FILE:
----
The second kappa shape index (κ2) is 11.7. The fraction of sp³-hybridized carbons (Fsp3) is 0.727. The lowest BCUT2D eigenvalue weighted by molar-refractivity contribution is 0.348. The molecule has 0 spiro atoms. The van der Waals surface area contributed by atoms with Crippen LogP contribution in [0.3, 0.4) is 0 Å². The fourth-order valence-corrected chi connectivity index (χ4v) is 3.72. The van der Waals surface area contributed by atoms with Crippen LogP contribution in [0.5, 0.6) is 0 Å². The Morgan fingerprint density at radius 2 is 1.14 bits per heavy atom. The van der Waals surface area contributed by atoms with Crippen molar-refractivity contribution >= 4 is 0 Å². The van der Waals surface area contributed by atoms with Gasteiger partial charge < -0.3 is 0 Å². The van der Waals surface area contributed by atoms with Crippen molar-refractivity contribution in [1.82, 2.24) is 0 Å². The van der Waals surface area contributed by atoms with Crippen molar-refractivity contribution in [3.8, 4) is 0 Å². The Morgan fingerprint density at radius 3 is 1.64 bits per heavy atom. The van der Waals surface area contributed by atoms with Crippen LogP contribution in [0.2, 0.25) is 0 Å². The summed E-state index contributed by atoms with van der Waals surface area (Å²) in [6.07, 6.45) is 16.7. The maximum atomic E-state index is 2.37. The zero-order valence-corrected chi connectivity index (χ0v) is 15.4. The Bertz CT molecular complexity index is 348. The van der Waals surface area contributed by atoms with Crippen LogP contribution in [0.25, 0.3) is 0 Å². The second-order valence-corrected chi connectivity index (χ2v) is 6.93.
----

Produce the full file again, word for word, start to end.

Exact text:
The second kappa shape index (κ2) is 11.7. The fraction of sp³-hybridized carbons (Fsp3) is 0.727. The lowest BCUT2D eigenvalue weighted by molar-refractivity contribution is 0.348. The molecule has 0 spiro atoms. The van der Waals surface area contributed by atoms with Crippen LogP contribution in [0.3, 0.4) is 0 Å². The fourth-order valence-corrected chi connectivity index (χ4v) is 3.72. The van der Waals surface area contributed by atoms with Crippen LogP contribution in [0.5, 0.6) is 0 Å². The Morgan fingerprint density at radius 2 is 1.14 bits per heavy atom. The van der Waals surface area contributed by atoms with Crippen molar-refractivity contribution >= 4 is 0 Å². The van der Waals surface area contributed by atoms with Gasteiger partial charge < -0.3 is 0 Å². The van der Waals surface area contributed by atoms with Crippen molar-refractivity contribution in [1.82, 2.24) is 0 Å². The van der Waals surface area contributed by atoms with Crippen molar-refractivity contribution in [3.8, 4) is 0 Å². The Morgan fingerprint density at radius 3 is 1.64 bits per heavy atom. The van der Waals surface area contributed by atoms with Crippen LogP contribution in [0.2, 0.25) is 0 Å². The summed E-state index contributed by atoms with van der Waals surface area (Å²) in [6.07, 6.45) is 16.7. The maximum atomic E-state index is 2.37. The zero-order valence-corrected chi connectivity index (χ0v) is 15.4. The Bertz CT molecular complexity index is 348. The van der Waals surface area contributed by atoms with Crippen LogP contribution in [0.25, 0.3) is 0 Å². The second-order valence-corrected chi connectivity index (χ2v) is 6.93.